"Oh. That's nothing," she said, dismissing my news with a flip of her hand. "Everybody gets those."
I sat there, stunned. It wasn't nothing to me. "Well, yeah, I know that, but considering my history, there's room for concern," I explained, trying to convey the seriousness of the matter.
"Yeah, but, really, I mean cysts on your ovaries are common. Every woman gets them."
It's a conversation I've had with every woman I know in the past week. My new doctor, the Romanian one, found a number of cysts on my ovaries and immediately scheduled a sonogram. It's been weighing on my mind since my annual appointment last week, so people notice the fog around my mood. They ask what's the matter, and I tell them "Oh, my doctor found some cysts on my ovaries and I have to get them checked out." And it's at that point where everybody I know chimes in with "That's no big deal."
But it is a big deal. A troublesome past with my reproductive organs dictates that it is a big deal. And that's where I say "Yeah, well, I've had a coupla cysts before, and they ruptured, and so my doctor's just sort of worried."
"Everybody's cysts rupture." That's what I'm always met with. And, sure, it may be true. But my ruptures caused me an immense amount of pain that left me crying in the fetal position for hours, sitting in emergency rooms waiting to be seen, terrified that something had gone horribly wrong with my body, only to be told by the overly tired doctor on call that there's really nothing they can do for the pain, just wait it out, and go to the gynecologist.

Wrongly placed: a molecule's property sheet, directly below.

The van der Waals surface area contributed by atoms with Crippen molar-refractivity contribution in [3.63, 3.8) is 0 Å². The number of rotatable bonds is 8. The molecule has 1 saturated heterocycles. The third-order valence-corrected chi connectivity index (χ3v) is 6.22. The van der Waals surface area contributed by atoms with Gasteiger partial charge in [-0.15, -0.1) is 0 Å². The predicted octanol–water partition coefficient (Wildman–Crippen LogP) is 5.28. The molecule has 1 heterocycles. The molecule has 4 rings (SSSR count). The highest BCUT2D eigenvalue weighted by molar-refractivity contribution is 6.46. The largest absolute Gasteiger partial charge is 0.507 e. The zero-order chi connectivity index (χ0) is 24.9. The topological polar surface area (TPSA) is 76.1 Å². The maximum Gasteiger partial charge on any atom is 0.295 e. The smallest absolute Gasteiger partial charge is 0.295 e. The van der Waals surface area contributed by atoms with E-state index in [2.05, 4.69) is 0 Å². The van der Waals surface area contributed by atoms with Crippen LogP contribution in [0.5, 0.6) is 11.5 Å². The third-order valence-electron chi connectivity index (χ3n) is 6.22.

So that's what I did, every time I had a rupture. And the doctor, at that point, told me there was really nothing he could do either because, obviously, the cyst had ruptured, so there was really nothing to see. So he'd send me home with some paperwork to schedule my own sonogram and get my innards checked out.
But that was his mistake, to leave me to get it scheduled and looked at. Everytime I left his office with the thick referral form in hand, I'd set it down in my passenger seat and go back to work with every intention of getting it checked out, only to forget about it in a matter of hours. The fact that I wasn't actually feeling any pain allowed me to displace it from my mind altogether.
Yes, I'll admit the fault was mine; my lack of follow-through can't be blamed on the fact that he didn't schedule an appointment for myself. But he also told me "There's no need to worry, you're not in any pain, so chances are there's nothing to be concerned about." He put me on birth control to control my extreme cramping and outrageous flow, and said the birth control all but eliminates cysts. So I chalked it up to just being a cool, dramatic story that I could tell when people were exchanging medical oddities ("I had some ovarian cysts burst!"), and left it alone.